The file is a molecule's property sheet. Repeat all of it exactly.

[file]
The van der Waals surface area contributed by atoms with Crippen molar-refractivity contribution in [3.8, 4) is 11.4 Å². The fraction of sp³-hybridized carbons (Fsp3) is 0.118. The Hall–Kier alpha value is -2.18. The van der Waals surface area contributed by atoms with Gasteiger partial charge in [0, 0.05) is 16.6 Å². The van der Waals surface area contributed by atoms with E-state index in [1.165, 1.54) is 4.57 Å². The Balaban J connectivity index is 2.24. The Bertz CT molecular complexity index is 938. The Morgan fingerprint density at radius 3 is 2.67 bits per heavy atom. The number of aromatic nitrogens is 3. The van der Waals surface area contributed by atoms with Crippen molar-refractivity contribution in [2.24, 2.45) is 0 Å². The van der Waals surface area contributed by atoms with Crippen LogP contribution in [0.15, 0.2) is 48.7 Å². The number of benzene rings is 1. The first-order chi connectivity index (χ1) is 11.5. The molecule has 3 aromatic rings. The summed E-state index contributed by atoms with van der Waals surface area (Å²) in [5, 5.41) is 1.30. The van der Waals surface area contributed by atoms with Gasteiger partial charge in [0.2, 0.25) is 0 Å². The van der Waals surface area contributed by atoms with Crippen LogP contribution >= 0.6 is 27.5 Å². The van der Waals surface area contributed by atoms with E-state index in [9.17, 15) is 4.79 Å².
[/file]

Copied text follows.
The van der Waals surface area contributed by atoms with Crippen molar-refractivity contribution in [3.8, 4) is 11.4 Å². The fraction of sp³-hybridized carbons (Fsp3) is 0.118. The Hall–Kier alpha value is -2.18. The van der Waals surface area contributed by atoms with Gasteiger partial charge in [0, 0.05) is 16.6 Å². The van der Waals surface area contributed by atoms with E-state index in [1.165, 1.54) is 4.57 Å². The Balaban J connectivity index is 2.24. The Bertz CT molecular complexity index is 938. The Morgan fingerprint density at radius 3 is 2.67 bits per heavy atom. The number of aromatic nitrogens is 3. The van der Waals surface area contributed by atoms with Crippen molar-refractivity contribution in [2.24, 2.45) is 0 Å². The van der Waals surface area contributed by atoms with Crippen LogP contribution in [0.15, 0.2) is 48.7 Å². The number of benzene rings is 1. The first-order chi connectivity index (χ1) is 11.5. The molecule has 3 aromatic rings. The summed E-state index contributed by atoms with van der Waals surface area (Å²) in [5, 5.41) is 1.30. The van der Waals surface area contributed by atoms with Gasteiger partial charge in [0.2, 0.25) is 0 Å². The van der Waals surface area contributed by atoms with Crippen LogP contribution >= 0.6 is 27.5 Å². The van der Waals surface area contributed by atoms with E-state index in [9.17, 15) is 4.79 Å².